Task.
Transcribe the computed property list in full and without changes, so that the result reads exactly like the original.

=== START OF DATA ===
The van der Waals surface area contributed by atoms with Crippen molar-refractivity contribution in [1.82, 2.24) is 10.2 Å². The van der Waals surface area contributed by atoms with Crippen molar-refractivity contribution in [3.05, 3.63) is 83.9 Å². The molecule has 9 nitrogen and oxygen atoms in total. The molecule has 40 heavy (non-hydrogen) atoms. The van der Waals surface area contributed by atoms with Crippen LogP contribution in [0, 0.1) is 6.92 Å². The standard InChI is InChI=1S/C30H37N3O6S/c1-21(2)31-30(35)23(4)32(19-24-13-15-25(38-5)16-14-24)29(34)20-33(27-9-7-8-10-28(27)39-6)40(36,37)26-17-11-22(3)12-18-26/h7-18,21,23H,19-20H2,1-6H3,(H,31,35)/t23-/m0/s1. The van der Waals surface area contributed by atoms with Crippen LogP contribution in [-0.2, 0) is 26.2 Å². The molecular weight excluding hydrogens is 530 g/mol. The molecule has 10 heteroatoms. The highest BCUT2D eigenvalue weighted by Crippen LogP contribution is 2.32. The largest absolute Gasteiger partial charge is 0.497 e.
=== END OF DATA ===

The van der Waals surface area contributed by atoms with Crippen molar-refractivity contribution in [1.82, 2.24) is 10.2 Å². The van der Waals surface area contributed by atoms with Crippen molar-refractivity contribution in [3.05, 3.63) is 83.9 Å². The molecule has 9 nitrogen and oxygen atoms in total. The molecule has 40 heavy (non-hydrogen) atoms. The van der Waals surface area contributed by atoms with Crippen LogP contribution in [0, 0.1) is 6.92 Å². The standard InChI is InChI=1S/C30H37N3O6S/c1-21(2)31-30(35)23(4)32(19-24-13-15-25(38-5)16-14-24)29(34)20-33(27-9-7-8-10-28(27)39-6)40(36,37)26-17-11-22(3)12-18-26/h7-18,21,23H,19-20H2,1-6H3,(H,31,35)/t23-/m0/s1. The van der Waals surface area contributed by atoms with Crippen LogP contribution in [-0.2, 0) is 26.2 Å². The molecular weight excluding hydrogens is 530 g/mol. The molecule has 10 heteroatoms. The highest BCUT2D eigenvalue weighted by Crippen LogP contribution is 2.32. The largest absolute Gasteiger partial charge is 0.497 e.